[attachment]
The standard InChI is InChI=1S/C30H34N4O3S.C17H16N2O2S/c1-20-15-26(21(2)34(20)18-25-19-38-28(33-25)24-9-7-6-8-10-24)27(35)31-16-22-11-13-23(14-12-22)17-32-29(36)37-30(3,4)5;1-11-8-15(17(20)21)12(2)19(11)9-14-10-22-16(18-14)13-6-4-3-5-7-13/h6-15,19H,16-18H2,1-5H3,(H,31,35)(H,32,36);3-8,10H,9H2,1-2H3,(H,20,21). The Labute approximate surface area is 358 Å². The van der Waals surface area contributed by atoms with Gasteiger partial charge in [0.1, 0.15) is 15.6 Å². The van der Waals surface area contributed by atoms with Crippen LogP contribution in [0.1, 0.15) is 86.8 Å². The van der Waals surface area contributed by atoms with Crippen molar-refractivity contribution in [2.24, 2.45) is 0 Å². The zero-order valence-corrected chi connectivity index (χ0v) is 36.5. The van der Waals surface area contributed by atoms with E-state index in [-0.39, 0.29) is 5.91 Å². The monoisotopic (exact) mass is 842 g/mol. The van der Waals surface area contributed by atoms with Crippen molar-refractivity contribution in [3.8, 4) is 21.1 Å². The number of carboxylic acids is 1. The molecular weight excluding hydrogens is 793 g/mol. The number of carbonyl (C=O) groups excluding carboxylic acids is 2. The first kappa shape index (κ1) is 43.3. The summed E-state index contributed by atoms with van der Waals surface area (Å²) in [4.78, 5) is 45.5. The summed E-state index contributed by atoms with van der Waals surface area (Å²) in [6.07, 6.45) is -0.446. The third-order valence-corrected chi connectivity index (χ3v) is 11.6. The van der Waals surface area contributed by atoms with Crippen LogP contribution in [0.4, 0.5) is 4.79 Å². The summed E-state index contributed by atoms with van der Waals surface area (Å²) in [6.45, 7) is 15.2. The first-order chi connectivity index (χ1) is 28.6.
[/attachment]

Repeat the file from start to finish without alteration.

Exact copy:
The standard InChI is InChI=1S/C30H34N4O3S.C17H16N2O2S/c1-20-15-26(21(2)34(20)18-25-19-38-28(33-25)24-9-7-6-8-10-24)27(35)31-16-22-11-13-23(14-12-22)17-32-29(36)37-30(3,4)5;1-11-8-15(17(20)21)12(2)19(11)9-14-10-22-16(18-14)13-6-4-3-5-7-13/h6-15,19H,16-18H2,1-5H3,(H,31,35)(H,32,36);3-8,10H,9H2,1-2H3,(H,20,21). The Labute approximate surface area is 358 Å². The van der Waals surface area contributed by atoms with Gasteiger partial charge in [0.1, 0.15) is 15.6 Å². The van der Waals surface area contributed by atoms with Crippen LogP contribution in [0.1, 0.15) is 86.8 Å². The van der Waals surface area contributed by atoms with Crippen molar-refractivity contribution in [2.24, 2.45) is 0 Å². The zero-order valence-corrected chi connectivity index (χ0v) is 36.5. The van der Waals surface area contributed by atoms with E-state index in [-0.39, 0.29) is 5.91 Å². The monoisotopic (exact) mass is 842 g/mol. The van der Waals surface area contributed by atoms with Crippen molar-refractivity contribution in [3.8, 4) is 21.1 Å². The number of carboxylic acids is 1. The molecular weight excluding hydrogens is 793 g/mol. The number of carbonyl (C=O) groups excluding carboxylic acids is 2. The first kappa shape index (κ1) is 43.3. The summed E-state index contributed by atoms with van der Waals surface area (Å²) in [4.78, 5) is 45.5. The summed E-state index contributed by atoms with van der Waals surface area (Å²) in [6.07, 6.45) is -0.446. The third-order valence-corrected chi connectivity index (χ3v) is 11.6. The van der Waals surface area contributed by atoms with Crippen LogP contribution in [0.4, 0.5) is 4.79 Å². The summed E-state index contributed by atoms with van der Waals surface area (Å²) in [6.45, 7) is 15.2. The first-order chi connectivity index (χ1) is 28.6.